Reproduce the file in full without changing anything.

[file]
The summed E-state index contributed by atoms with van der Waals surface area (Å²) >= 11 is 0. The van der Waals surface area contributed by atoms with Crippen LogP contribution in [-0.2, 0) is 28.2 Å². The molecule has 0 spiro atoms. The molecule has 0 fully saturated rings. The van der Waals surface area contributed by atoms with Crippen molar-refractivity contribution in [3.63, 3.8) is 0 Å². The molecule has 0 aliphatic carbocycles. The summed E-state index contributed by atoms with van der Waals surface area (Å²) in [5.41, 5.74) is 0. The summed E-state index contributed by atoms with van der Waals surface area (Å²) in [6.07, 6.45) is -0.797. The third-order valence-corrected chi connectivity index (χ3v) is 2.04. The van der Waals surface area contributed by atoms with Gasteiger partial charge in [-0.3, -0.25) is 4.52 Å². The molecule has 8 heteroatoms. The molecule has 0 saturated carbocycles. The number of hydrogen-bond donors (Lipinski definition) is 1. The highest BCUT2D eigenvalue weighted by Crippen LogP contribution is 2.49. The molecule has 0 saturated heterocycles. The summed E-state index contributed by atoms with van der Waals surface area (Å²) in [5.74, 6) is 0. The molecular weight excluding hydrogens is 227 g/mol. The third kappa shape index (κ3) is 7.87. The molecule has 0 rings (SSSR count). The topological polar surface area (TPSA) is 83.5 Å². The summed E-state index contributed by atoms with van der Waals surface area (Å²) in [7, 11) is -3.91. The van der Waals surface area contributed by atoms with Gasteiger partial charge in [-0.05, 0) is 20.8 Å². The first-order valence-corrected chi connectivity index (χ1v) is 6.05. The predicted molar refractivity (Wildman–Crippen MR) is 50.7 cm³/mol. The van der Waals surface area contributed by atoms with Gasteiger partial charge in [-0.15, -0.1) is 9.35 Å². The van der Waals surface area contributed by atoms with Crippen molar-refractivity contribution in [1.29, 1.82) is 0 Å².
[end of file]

The summed E-state index contributed by atoms with van der Waals surface area (Å²) >= 11 is 0. The van der Waals surface area contributed by atoms with Crippen LogP contribution in [-0.2, 0) is 28.2 Å². The molecule has 0 spiro atoms. The molecule has 0 fully saturated rings. The van der Waals surface area contributed by atoms with Crippen molar-refractivity contribution in [3.63, 3.8) is 0 Å². The molecule has 0 aliphatic carbocycles. The summed E-state index contributed by atoms with van der Waals surface area (Å²) in [5.41, 5.74) is 0. The summed E-state index contributed by atoms with van der Waals surface area (Å²) in [6.07, 6.45) is -0.797. The third-order valence-corrected chi connectivity index (χ3v) is 2.04. The van der Waals surface area contributed by atoms with Gasteiger partial charge in [-0.3, -0.25) is 4.52 Å². The molecule has 8 heteroatoms. The molecule has 0 saturated carbocycles. The number of hydrogen-bond donors (Lipinski definition) is 1. The highest BCUT2D eigenvalue weighted by Crippen LogP contribution is 2.49. The molecule has 0 saturated heterocycles. The summed E-state index contributed by atoms with van der Waals surface area (Å²) in [5.74, 6) is 0. The molecular weight excluding hydrogens is 227 g/mol. The third kappa shape index (κ3) is 7.87. The molecule has 0 rings (SSSR count). The topological polar surface area (TPSA) is 83.5 Å². The summed E-state index contributed by atoms with van der Waals surface area (Å²) in [7, 11) is -3.91. The van der Waals surface area contributed by atoms with Gasteiger partial charge in [-0.05, 0) is 20.8 Å². The first-order valence-corrected chi connectivity index (χ1v) is 6.05. The predicted molar refractivity (Wildman–Crippen MR) is 50.7 cm³/mol. The van der Waals surface area contributed by atoms with Gasteiger partial charge in [-0.15, -0.1) is 9.35 Å². The van der Waals surface area contributed by atoms with Crippen molar-refractivity contribution in [1.29, 1.82) is 0 Å².